A new study out of Japan examined how we perceive our bodies in virtual reality. The study led by Michiteru Kitazaki at the Toyohashi University of Technology found some fascinating insights. The engineering professor had asked people how closely connected a person’s consciousness, and their bodies were. Based on the feedback he got, he came up with the Japanese idea of a soul without a body.
The experiment from Japan had one remarkable insight. It seems that people have a sense of body with just a pair of hands and feet in a virtual reality environment. No human body or head was needed. People felt like they had a body even though they lacked one.
This experiment led researchers to conclude the following. Would it be later possible to take the sense of body or consciousness even further? What if the arms and legs were removed? Would people still feel a sense of awareness in the environment? This would emulate a soulless body or spirit.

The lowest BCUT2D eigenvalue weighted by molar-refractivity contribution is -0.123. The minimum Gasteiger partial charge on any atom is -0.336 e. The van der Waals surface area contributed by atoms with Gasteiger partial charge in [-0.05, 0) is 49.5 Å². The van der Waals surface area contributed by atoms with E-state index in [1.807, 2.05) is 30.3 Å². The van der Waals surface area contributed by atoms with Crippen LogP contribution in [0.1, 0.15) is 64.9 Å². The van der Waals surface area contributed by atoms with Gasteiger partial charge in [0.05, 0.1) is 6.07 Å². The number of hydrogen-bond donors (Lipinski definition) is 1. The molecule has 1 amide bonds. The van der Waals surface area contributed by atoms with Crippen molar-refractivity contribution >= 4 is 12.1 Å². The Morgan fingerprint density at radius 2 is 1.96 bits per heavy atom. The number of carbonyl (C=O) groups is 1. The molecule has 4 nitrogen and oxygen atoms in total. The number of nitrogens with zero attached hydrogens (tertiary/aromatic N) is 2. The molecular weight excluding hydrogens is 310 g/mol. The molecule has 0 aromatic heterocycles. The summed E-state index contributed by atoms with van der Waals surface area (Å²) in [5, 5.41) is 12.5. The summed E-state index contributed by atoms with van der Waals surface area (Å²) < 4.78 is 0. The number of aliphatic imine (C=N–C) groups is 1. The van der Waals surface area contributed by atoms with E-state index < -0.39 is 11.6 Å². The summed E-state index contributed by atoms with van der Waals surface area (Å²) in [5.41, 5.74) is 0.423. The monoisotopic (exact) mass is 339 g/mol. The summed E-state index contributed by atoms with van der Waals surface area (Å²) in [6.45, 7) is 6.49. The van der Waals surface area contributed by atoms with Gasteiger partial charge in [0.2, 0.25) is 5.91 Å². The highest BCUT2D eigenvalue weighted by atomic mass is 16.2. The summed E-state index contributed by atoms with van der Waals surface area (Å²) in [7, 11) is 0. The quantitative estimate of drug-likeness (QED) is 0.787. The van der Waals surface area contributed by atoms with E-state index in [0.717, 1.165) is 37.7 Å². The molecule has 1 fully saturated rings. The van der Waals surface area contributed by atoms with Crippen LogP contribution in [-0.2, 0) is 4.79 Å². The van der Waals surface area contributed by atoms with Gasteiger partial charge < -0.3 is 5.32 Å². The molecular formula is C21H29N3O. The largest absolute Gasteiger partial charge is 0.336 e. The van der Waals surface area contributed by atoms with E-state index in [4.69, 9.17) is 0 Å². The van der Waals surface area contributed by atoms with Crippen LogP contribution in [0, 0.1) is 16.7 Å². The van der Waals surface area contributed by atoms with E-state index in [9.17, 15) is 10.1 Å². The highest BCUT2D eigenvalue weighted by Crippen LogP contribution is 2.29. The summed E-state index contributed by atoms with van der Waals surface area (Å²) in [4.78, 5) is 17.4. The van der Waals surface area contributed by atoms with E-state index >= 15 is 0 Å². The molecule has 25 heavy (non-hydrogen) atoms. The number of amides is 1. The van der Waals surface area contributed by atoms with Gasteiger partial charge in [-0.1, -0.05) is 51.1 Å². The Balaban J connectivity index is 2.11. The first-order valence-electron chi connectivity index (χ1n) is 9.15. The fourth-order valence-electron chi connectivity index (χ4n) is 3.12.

Much of the results of this experiment and other ones have to do with the brain filling in missing information. When you see hands and feet but no body, the brain automatically assumes the body is between the hands and feet. Thus, a sense of consciousness or body is created.
Dr. Kitazaki’s research delves heavily into what is called illusory body ownership. This is one someone thinks they have a body part when they do not. Amputees often experience this in a phenomenon called phantom limb. Even though they no longer have a limb, they still “feel” as though they do. They say they can feel the sensation of having a limb where they were amputated. Understanding illusory body ownership can help amputees who are struggling with phantom limb.
The Italian researcher, Antonella Maselli says that more tests need to be done on illusory body ownership. She says she would like to see the physiological responses measured during the next experiment. This will help show whether people do indeed think it is their bodies or not.